Can smaller truly be better for the once-mammoth Beantown Mac shindig?
It's been the better part of a decade since Boston hosted Macworld Expo, and those of us who haven't been back since the early East Coast expos in Boston were interested to see the massive changes to the city: a huge freeway had been torn down and stuffed underground in tunnels, the area around the World Trade Center looks far less like an industrial wasteland (and more like a city), and the huge new Boston Convention & Exhibition Center is so new that the carpet squeaked in places.
Past -- Macworld Expo on the East Coast - whether in Boston or New York City - has been characterized by heat and humidity, a loud and dynamic show floor, and a large and broad representation of all that is Macintosh.
The recent Macworld Expo in Boston failed to deliver on any of those items, but as Expo Conference Chair Paul Kent described it, comparing this year's Expo to those in the past would be comparing apples to oranges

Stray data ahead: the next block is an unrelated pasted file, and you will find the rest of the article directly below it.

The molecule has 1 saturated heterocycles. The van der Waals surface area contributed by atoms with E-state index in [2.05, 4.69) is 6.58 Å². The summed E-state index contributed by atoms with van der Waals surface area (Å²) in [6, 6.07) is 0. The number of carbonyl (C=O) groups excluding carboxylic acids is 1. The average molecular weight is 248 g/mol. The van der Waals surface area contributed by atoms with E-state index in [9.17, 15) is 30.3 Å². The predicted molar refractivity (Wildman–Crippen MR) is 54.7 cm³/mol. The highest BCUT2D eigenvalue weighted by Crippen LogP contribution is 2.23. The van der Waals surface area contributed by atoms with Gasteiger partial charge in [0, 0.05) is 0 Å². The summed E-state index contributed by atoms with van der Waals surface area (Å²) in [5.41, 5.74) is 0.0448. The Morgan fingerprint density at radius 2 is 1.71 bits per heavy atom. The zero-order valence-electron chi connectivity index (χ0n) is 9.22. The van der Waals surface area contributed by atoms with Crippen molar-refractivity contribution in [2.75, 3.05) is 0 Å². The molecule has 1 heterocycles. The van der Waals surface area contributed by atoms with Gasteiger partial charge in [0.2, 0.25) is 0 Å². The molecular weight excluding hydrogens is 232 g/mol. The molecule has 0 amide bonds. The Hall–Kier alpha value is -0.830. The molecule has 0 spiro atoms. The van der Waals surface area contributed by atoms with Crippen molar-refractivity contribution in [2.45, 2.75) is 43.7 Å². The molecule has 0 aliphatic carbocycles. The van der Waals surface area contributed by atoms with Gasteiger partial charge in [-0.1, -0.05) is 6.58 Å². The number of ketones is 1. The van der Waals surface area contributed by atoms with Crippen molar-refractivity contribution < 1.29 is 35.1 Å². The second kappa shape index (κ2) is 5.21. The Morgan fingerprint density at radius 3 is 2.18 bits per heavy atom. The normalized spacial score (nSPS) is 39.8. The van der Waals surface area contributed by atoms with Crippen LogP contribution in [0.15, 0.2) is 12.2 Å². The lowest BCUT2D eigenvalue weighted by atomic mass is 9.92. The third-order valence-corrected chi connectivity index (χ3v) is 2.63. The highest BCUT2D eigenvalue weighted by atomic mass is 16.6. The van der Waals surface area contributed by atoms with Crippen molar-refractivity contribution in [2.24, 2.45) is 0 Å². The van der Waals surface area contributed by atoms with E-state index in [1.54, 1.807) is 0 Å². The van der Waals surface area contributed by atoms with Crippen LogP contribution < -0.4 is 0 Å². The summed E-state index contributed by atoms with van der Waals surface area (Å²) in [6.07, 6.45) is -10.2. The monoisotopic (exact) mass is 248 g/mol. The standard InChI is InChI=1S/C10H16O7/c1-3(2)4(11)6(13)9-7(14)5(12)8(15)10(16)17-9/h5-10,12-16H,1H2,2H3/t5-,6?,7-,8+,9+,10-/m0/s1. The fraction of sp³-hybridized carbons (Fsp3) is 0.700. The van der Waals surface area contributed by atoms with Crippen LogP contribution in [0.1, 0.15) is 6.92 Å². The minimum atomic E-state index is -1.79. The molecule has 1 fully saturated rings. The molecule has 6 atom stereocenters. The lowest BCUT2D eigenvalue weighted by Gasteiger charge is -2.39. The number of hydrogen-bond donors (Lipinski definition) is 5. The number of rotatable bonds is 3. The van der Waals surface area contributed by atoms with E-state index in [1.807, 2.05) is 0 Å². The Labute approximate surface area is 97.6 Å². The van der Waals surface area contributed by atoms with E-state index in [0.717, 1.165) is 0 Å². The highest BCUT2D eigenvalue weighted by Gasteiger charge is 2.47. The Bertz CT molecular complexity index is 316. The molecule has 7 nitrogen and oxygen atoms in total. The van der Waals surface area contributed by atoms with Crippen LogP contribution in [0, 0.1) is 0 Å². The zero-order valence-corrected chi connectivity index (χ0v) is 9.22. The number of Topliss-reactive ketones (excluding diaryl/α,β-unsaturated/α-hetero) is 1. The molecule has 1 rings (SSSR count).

A few weeks ago I wrote an article proposing a way that industry conferences could be rated (though it was also a subtle nudge to conference organizers)
Despite Macworld Expo's small number of exhibitors and reduced attendance, there was no lack of superlatives, both interesting products and notable observations.
Don't Try This While Driving -- Apple Specialist Tech Superpowers ended up with a bigger booth than they'd expected, so they decided to have some fun filling the space